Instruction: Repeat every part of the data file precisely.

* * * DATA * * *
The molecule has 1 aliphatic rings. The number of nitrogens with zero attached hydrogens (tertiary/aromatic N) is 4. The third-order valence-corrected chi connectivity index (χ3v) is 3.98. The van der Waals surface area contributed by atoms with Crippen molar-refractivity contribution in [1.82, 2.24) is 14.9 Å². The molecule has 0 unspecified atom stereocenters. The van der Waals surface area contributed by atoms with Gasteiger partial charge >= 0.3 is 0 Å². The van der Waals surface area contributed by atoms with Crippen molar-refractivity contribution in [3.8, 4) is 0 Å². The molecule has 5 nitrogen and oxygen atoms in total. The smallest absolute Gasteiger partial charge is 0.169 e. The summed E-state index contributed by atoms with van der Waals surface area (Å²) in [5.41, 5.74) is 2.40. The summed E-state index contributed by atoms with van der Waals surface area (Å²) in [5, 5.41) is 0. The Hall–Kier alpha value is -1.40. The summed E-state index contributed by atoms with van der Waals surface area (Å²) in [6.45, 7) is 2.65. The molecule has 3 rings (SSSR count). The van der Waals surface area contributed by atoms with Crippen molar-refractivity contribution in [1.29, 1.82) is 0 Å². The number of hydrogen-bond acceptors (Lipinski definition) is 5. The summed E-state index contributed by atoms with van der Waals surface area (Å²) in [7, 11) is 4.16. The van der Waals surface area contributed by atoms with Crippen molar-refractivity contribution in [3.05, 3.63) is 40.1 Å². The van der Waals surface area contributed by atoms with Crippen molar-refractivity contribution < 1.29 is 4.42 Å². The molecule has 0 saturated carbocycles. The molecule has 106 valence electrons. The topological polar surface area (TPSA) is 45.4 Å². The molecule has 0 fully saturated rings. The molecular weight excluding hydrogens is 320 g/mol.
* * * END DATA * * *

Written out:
The molecule has 1 aliphatic rings. The number of nitrogens with zero attached hydrogens (tertiary/aromatic N) is 4. The third-order valence-corrected chi connectivity index (χ3v) is 3.98. The van der Waals surface area contributed by atoms with Crippen molar-refractivity contribution in [1.82, 2.24) is 14.9 Å². The molecule has 0 unspecified atom stereocenters. The van der Waals surface area contributed by atoms with Gasteiger partial charge >= 0.3 is 0 Å². The van der Waals surface area contributed by atoms with Crippen molar-refractivity contribution in [3.8, 4) is 0 Å². The molecule has 5 nitrogen and oxygen atoms in total. The smallest absolute Gasteiger partial charge is 0.169 e. The summed E-state index contributed by atoms with van der Waals surface area (Å²) in [5.41, 5.74) is 2.40. The summed E-state index contributed by atoms with van der Waals surface area (Å²) in [5, 5.41) is 0. The Hall–Kier alpha value is -1.40. The summed E-state index contributed by atoms with van der Waals surface area (Å²) in [6.45, 7) is 2.65. The molecule has 3 rings (SSSR count). The van der Waals surface area contributed by atoms with Crippen molar-refractivity contribution in [1.29, 1.82) is 0 Å². The number of hydrogen-bond acceptors (Lipinski definition) is 5. The summed E-state index contributed by atoms with van der Waals surface area (Å²) in [7, 11) is 4.16. The van der Waals surface area contributed by atoms with Crippen molar-refractivity contribution in [3.05, 3.63) is 40.1 Å². The van der Waals surface area contributed by atoms with Crippen molar-refractivity contribution < 1.29 is 4.42 Å². The molecule has 0 saturated carbocycles. The molecule has 106 valence electrons. The topological polar surface area (TPSA) is 45.4 Å². The molecule has 0 fully saturated rings. The molecular weight excluding hydrogens is 320 g/mol.